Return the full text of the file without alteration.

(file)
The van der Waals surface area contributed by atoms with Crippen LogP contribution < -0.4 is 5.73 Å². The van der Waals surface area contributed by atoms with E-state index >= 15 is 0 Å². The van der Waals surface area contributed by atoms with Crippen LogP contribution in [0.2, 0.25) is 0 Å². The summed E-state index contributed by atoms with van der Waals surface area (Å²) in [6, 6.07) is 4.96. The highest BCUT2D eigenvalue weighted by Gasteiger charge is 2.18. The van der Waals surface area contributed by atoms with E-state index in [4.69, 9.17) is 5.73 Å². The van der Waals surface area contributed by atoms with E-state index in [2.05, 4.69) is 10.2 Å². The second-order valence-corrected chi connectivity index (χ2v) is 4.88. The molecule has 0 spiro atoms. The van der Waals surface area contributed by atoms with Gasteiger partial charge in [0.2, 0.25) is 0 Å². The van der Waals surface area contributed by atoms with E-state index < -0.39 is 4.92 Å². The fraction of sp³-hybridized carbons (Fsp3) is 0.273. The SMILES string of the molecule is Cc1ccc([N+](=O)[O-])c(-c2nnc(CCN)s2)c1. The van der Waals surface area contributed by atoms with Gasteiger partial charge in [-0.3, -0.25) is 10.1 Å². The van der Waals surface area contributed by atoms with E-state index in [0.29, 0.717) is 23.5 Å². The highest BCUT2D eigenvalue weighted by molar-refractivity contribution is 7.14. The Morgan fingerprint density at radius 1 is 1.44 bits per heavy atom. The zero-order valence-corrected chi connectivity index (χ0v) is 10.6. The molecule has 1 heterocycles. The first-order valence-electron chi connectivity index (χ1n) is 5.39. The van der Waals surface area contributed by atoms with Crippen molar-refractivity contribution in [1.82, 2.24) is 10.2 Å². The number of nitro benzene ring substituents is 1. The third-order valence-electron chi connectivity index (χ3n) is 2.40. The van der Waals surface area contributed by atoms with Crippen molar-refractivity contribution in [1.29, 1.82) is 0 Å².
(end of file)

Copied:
The van der Waals surface area contributed by atoms with Crippen LogP contribution < -0.4 is 5.73 Å². The van der Waals surface area contributed by atoms with E-state index >= 15 is 0 Å². The van der Waals surface area contributed by atoms with Crippen LogP contribution in [0.2, 0.25) is 0 Å². The summed E-state index contributed by atoms with van der Waals surface area (Å²) in [6, 6.07) is 4.96. The highest BCUT2D eigenvalue weighted by Gasteiger charge is 2.18. The van der Waals surface area contributed by atoms with E-state index in [4.69, 9.17) is 5.73 Å². The van der Waals surface area contributed by atoms with E-state index in [2.05, 4.69) is 10.2 Å². The second-order valence-corrected chi connectivity index (χ2v) is 4.88. The molecule has 0 spiro atoms. The van der Waals surface area contributed by atoms with Gasteiger partial charge in [0.2, 0.25) is 0 Å². The van der Waals surface area contributed by atoms with E-state index < -0.39 is 4.92 Å². The fraction of sp³-hybridized carbons (Fsp3) is 0.273. The SMILES string of the molecule is Cc1ccc([N+](=O)[O-])c(-c2nnc(CCN)s2)c1. The van der Waals surface area contributed by atoms with Gasteiger partial charge in [-0.3, -0.25) is 10.1 Å². The van der Waals surface area contributed by atoms with E-state index in [0.29, 0.717) is 23.5 Å². The highest BCUT2D eigenvalue weighted by molar-refractivity contribution is 7.14. The Morgan fingerprint density at radius 1 is 1.44 bits per heavy atom. The zero-order valence-corrected chi connectivity index (χ0v) is 10.6. The molecule has 1 heterocycles. The first-order valence-electron chi connectivity index (χ1n) is 5.39. The van der Waals surface area contributed by atoms with Crippen molar-refractivity contribution in [1.82, 2.24) is 10.2 Å². The number of nitro benzene ring substituents is 1. The third-order valence-electron chi connectivity index (χ3n) is 2.40. The van der Waals surface area contributed by atoms with Crippen molar-refractivity contribution in [1.29, 1.82) is 0 Å².